What is Generation Y? Nobody really knows. Academics are confused, sociologists are puzzled, and even leading-edge brands such as Burberry are at sixes and sevens, when it comes to this rather special breed of customers.
According to Wikipedia, ‘Generation Y, also known as the Millennial Generation, is the demographic cohort following Generation X. There are no precise dates for when Generation Y starts and ends. Commentators use beginning birth dates from the latter 1970s, or from the early 1980s to the early 2000s.’
The plot thickens.
I googled the term, and found a handy service from the Financial Times, called Lexicon. Well, I thought, whatever the FT says, it must be at least close to the truth, right? Not so sure about it.
‘Globally, generation Y (gen Y) refers broadly to the demographic cohort born between 1975 and 1995. The group is seen as reliant on new media and digital technology with short attention spans. They expect entertaining and fast-paced information and are assumed to be self-centred, demanding, and hard to integrate into teams.’ The article continues: ‘As consumers, gen Y attracts much attention from market researchers who have realised early on that the group itself has different values, such as placing emphasis on environmental issues, but in other respects gen Y varies between countries.’
The FT describes Gen Y as a pretty capricious, whimsical, quirky and hard to define bunch, then.
The Boston Globe has a little more sympathy for these young fellows: ‘For young people today, the American dream of working hard, saving money, and becoming richer than their parents may be out of reach. Americans in their mid-30s and younger have accumulated less wealth than their parents did at that age more than 25 years ago — a trend that threatens to weaken the economy overall, according to a study by the Urban Institute, which analyzes social and economic problems.’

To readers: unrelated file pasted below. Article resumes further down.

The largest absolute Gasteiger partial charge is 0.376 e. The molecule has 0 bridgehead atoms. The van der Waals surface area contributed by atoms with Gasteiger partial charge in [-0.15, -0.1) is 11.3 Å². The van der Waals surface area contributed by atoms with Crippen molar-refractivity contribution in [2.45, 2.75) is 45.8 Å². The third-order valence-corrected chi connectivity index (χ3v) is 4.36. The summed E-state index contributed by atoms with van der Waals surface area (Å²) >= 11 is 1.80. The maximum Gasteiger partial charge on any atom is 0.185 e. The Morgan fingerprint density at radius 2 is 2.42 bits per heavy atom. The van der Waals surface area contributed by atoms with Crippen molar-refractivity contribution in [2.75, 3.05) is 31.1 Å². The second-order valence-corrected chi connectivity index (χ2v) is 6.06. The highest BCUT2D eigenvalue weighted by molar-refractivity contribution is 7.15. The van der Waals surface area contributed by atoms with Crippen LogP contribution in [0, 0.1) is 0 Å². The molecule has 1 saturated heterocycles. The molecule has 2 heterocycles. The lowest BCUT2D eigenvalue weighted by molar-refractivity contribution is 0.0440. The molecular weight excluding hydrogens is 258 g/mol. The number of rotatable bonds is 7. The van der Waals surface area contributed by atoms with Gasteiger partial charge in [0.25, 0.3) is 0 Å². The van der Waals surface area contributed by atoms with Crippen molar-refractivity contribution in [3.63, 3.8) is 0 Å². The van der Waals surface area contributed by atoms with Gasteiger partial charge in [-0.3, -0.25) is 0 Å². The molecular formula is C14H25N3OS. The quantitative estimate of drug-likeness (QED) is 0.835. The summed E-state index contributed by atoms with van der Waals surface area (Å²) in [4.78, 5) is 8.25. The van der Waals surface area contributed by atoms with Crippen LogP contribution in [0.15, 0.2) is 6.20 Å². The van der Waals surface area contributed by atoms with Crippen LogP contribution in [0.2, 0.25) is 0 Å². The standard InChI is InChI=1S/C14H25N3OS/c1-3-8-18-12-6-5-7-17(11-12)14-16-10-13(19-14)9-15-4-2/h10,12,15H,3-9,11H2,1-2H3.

Now we understand a bit more: Gen Yers have different values, are more narcissistic but also more civic-minded than previous generations, tend to spend a lot of time online – Tumblr, rather than Facebook – and have a tragic sense of beauty. In sum, we can say that: the future seems grim, political correctness is not mandatory anymore, and Gen Y are a stylish, narcissistic, culturally aware and fucked up bunch of souls curating/creating incredibly sparkling and fascinating Tumblr blogs about design, “things I like”, cool stuff, and content that is hotter than a vindaloo.
Here’s three cool Tumblr blogs you should check out, if you want to understand – and eventually sell stuff to, you greedy, impertinent corporation – the Gen Y.
A perfect snapshot of a certain fringe of Gen Y – the ones who read Jean-Paul Sartre, watch Jean-Luc Godard’s movies listen to Tyler, The Creator and prefer Wolfgang Tillmans over Terry Richardson.
Life on Sundays
Stylish interiors, details, beautiful objects, stunning images, with a NSFW twist – because pornography is now part of our online lives, and is also getting classier – and a strong melancholic aftertaste.
Exquisiteness and design for the Gen Yers, constantly fluctuating between the bright and dark sides of life: the yin of bikes and cycling and the yang of booze and cheese sandwiches, well-behaved girls smoking and drinking, all wrapped in a fucked up dandy cape.